I am trying to convert
65529 from an
unsigned int to a signed
int. I tried doing a cast like this:
unsigned int x = 65529; int y = (int) x;
y is still returning 65529 when it should return -7. Why is that?
It seems like you are expecting
Note that there is no fully C-compliant way to do this because casting between signed/unsigned for values out of range is implementation-defined. But this will still work in most cases:
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@Mysticial got it. A short is usually 16-bit and will illustrate the answer:
A little more detail. It's all about how signed numbers are stored in memory. Do a search for twos-complement notation for more detail, but here are the basics.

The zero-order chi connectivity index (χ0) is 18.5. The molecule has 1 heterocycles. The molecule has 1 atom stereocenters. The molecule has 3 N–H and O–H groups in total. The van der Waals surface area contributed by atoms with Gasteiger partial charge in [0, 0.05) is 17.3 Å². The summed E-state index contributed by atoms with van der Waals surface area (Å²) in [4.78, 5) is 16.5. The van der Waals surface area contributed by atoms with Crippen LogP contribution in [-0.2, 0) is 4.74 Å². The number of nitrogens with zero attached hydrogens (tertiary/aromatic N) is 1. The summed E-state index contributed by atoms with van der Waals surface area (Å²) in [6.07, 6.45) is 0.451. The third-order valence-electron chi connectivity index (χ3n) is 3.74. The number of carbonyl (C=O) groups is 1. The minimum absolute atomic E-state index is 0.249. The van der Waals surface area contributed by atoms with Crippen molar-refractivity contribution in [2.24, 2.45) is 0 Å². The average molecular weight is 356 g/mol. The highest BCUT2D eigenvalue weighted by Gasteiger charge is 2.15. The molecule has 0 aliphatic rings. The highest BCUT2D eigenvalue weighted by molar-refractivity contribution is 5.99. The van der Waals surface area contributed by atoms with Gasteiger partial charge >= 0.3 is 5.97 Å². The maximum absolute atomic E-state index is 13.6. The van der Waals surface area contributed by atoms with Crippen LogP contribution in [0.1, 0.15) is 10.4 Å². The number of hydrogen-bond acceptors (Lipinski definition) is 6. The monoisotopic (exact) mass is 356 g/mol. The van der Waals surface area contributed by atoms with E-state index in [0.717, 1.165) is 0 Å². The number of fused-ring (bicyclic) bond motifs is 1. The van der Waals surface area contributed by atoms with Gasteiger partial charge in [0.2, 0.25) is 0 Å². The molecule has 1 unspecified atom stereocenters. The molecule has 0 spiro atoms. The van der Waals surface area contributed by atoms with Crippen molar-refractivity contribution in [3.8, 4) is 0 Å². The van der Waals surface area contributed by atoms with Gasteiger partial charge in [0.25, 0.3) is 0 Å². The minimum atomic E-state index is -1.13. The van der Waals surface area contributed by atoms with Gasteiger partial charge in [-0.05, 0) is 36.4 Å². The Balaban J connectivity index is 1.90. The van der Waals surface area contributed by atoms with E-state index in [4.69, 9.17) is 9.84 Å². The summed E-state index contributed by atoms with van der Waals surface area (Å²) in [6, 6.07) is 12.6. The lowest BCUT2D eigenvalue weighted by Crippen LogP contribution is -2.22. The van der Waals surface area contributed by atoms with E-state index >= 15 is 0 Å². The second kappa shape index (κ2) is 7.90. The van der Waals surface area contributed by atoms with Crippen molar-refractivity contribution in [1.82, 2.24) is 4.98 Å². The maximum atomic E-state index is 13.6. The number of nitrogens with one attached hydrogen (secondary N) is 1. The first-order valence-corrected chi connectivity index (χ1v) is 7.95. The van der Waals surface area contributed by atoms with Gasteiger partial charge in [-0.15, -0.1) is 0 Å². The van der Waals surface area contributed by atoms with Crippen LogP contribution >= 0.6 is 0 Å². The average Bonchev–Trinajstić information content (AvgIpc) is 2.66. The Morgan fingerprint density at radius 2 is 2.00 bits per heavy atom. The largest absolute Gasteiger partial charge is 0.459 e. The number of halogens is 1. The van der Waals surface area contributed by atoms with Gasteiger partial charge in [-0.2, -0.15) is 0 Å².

So let's look at 65529 decimal. It can be represented as
When we declare
You are expecting that your
To answer the question posted in the comment above - try something like this:
The representation of the values 65529u and -7 are identical for 16-bit ints. Only the interpretation of the bits is different.
For larger ints and these values, you need to sign extend; one way is with logical operations
If speed is not an issue, or divide is fast on your processor,
The multiply shifts left 16 bits (again, assuming 16 to 32 extension), and the divide shifts right maintaining the sign.